As there has been a concerted effort to attract and retain women in STEM fields, a new survey from the Exelon Foundation has some disappointing results. It showed that only 50% of the next generation of women remain optimistic about the future of women in science, technology, engineering and math.
In fact, nearly six times as many high school girls believe companies view men as more qualified for STEM jobs than women.
Exelon, a Fortune 100 energy company with the largest number of utility customers in the U.S, along with the UN Women HeForShe initiative, is launching its inaugural STEM Innovation Leadership Academy for teen girls in Chicago, followed by the launch of a second academy in Washington, D.C.
With only 15% of high school girls in the U.S. expressing interest in STEM majors or careers – compared with 40% of high school boys – the week-long immersive STEM Innovation Leadership Academy is designed to provide hands-on learning and mentorship opportunities.
The Chicago STEM Innovation Leadership Academy, which will take place July 15-21 at the Illinois Institute of Technology, will bring together nearly 50 young women ages 16 to 19 for engaging interactive experiences, field trips and conversations with leaders in STEM fields, including one-on-one mentorship opportunities.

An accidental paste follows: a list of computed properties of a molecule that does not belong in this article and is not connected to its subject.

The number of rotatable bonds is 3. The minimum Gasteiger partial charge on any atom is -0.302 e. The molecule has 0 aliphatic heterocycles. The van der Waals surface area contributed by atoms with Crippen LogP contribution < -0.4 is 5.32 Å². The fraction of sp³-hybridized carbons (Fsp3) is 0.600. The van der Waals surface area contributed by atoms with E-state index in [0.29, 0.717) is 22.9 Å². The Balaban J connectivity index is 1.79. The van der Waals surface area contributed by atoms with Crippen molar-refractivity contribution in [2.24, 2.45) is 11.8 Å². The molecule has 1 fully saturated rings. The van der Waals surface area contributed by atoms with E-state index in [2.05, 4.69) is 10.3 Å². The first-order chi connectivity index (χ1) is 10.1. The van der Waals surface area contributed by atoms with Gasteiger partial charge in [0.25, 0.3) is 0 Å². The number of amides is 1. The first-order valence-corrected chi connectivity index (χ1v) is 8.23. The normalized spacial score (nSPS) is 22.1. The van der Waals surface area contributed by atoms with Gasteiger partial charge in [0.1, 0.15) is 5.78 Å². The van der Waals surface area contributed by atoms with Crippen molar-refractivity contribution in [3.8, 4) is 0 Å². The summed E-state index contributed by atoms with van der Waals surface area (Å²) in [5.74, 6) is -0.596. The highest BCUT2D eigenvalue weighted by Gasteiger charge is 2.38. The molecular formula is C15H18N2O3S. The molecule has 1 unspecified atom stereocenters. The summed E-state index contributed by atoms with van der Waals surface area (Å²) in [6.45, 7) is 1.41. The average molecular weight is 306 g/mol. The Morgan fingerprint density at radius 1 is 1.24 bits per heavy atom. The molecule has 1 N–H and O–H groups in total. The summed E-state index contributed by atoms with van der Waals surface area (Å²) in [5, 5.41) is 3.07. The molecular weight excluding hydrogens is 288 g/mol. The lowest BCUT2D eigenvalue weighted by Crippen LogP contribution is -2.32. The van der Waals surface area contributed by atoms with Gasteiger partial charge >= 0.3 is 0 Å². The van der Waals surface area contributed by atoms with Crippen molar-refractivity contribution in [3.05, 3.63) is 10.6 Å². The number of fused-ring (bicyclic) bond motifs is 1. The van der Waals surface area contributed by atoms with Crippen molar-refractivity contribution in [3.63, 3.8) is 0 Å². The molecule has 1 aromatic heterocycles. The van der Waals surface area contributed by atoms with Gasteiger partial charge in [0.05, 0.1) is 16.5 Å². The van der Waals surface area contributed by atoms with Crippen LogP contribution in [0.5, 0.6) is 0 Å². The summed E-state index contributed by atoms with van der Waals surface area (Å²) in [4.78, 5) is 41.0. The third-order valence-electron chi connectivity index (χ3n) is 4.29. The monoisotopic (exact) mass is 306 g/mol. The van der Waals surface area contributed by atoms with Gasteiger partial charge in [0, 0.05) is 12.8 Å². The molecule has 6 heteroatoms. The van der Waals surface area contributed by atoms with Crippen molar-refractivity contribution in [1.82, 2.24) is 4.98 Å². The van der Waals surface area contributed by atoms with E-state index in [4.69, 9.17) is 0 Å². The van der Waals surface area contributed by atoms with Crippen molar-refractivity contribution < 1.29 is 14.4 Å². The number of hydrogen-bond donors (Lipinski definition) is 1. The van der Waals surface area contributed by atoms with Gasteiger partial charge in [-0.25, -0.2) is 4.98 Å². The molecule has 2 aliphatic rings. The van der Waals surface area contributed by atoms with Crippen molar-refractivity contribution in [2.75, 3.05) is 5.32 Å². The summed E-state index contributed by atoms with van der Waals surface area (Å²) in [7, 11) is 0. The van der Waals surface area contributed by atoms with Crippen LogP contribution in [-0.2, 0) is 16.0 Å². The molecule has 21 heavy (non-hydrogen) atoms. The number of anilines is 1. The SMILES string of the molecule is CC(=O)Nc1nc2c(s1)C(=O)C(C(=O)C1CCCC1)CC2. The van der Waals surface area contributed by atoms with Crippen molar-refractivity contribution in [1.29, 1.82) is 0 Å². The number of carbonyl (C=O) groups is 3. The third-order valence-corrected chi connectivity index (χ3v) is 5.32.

“By creating opportunities for young women to learn about and pursue STEM-related careers, we are nurturing the next generation of leaders,” said Exelon CEO Chris Crane. “Initiatives such as the STEM Innovation Leadership Academy empower female students through education and mentorship, enhance our workforce through diversity and equality and ultimately foster fundamental change and a brighter future for all.”
The STEM Innovation Leadership Academy is just one component of Exelon’s three-year commitment to the HeForShe initiative, to which the company’s charitable foundation has made a $3 million commitment. Launched by UN Women in 2014, HeForShe was created to foster a movement with a systematic approach and targeted platform where men can become agents of change for gender equality